When people get in the big shop tomorrow, it’s a fair bet that most will not be thinking about how much they are changing the world.
But a new event aims to alter that perception a little by encouraging people to think about how the money they spend can be a force for good.
Social Saturday will raise awareness of social enterprises and encourage consumers to unleash their spending power by buying from companies that use their profits not simply to enrich shareholders but to invest in their communities.
Firms like The Big Issue, Divine Chocolate and Jamie Oliver’s Fifteen restaurant chains are among the best-known social enterprises but there are thousands of less high profile firms that provide high quality, ethically sourced products and services, and re-invest some or all of their profits in a socially responsible manner.
Ethical consumerism is on the rise, from the fair trade movement and ethical investing to the recent highlighting of tax avoidance by companies like Amazon, Starbucks and Google.
Last year’s Rana Plaza disaster in Bangladesh - in which more than 1,000 people died in a factory making clothes for many western chains - highlighted the human cost of cheap fashion, while many are becoming increasingly aware of how the choices they make in the food they buy can affect farmers here and abroad.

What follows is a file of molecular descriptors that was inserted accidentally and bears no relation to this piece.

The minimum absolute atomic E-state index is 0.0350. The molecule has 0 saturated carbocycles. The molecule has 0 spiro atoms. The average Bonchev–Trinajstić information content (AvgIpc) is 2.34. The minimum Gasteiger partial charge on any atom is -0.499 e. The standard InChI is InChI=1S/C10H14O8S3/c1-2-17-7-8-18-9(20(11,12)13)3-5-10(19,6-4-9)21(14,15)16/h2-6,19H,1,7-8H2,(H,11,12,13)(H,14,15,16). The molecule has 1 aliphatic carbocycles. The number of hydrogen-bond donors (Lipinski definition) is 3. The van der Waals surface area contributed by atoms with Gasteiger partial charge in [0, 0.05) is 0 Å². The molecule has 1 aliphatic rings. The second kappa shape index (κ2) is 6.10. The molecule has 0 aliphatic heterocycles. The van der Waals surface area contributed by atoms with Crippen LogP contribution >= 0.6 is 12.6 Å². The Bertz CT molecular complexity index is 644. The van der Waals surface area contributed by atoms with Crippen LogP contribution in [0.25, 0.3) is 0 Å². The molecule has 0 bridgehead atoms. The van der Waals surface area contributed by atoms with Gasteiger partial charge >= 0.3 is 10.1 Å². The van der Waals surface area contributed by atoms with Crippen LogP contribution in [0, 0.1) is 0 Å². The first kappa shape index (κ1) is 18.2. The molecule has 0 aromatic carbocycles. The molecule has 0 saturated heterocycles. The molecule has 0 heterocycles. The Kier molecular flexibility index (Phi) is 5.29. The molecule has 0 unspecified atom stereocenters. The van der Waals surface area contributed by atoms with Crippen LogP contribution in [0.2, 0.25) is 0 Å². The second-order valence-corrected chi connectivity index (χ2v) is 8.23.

Social Saturday has been planned to harness that growing sense of consumer power to boost groups in the UK that are in business for more than just profit.
Ahead of the event, a survey commissioned from pollsters YouGov revealed that a third of people feel ashamed when buying from socially irresponsible businesses but more than a third feel there aren’t enough socially responsible businesses to buy from.
The survey also felt that 65% of people of people in the North East would be more likely to buy from a business reinvesting its profits into the community in which it operates - greater than the 58% of people nationally who would do so - and the same proportion of people in the region disagree that businesses have enough to worry about without having to focus on being socially responsible (again ahead of the national figure of 49%).